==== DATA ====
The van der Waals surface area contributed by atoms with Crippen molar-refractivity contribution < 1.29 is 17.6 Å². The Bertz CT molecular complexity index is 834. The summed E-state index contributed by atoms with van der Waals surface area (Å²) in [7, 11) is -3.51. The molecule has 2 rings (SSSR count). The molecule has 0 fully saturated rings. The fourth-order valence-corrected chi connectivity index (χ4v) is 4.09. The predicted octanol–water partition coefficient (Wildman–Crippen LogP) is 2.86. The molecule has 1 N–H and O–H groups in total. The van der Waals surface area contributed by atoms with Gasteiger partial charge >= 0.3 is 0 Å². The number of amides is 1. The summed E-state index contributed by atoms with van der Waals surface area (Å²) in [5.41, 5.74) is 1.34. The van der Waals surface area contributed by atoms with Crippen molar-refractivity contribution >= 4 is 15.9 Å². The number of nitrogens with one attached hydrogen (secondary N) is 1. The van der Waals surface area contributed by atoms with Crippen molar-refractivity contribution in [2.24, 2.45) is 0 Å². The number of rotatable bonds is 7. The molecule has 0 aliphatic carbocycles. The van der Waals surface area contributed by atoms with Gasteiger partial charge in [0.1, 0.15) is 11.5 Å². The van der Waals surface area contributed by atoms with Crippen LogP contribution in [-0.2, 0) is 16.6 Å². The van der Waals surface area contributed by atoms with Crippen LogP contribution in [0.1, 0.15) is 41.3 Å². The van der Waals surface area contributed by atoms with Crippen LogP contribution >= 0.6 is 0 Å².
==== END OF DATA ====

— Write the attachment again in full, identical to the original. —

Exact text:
The van der Waals surface area contributed by atoms with Crippen molar-refractivity contribution < 1.29 is 17.6 Å². The Bertz CT molecular complexity index is 834. The summed E-state index contributed by atoms with van der Waals surface area (Å²) in [7, 11) is -3.51. The molecule has 2 rings (SSSR count). The molecule has 0 fully saturated rings. The fourth-order valence-corrected chi connectivity index (χ4v) is 4.09. The predicted octanol–water partition coefficient (Wildman–Crippen LogP) is 2.86. The molecule has 1 N–H and O–H groups in total. The van der Waals surface area contributed by atoms with Gasteiger partial charge >= 0.3 is 0 Å². The number of amides is 1. The summed E-state index contributed by atoms with van der Waals surface area (Å²) in [5.41, 5.74) is 1.34. The van der Waals surface area contributed by atoms with Crippen molar-refractivity contribution >= 4 is 15.9 Å². The number of nitrogens with one attached hydrogen (secondary N) is 1. The van der Waals surface area contributed by atoms with Crippen molar-refractivity contribution in [2.24, 2.45) is 0 Å². The number of rotatable bonds is 7. The molecule has 0 aliphatic carbocycles. The van der Waals surface area contributed by atoms with Gasteiger partial charge in [0.1, 0.15) is 11.5 Å². The van der Waals surface area contributed by atoms with Crippen LogP contribution in [-0.2, 0) is 16.6 Å². The van der Waals surface area contributed by atoms with Crippen LogP contribution in [0.1, 0.15) is 41.3 Å². The van der Waals surface area contributed by atoms with Crippen LogP contribution >= 0.6 is 0 Å².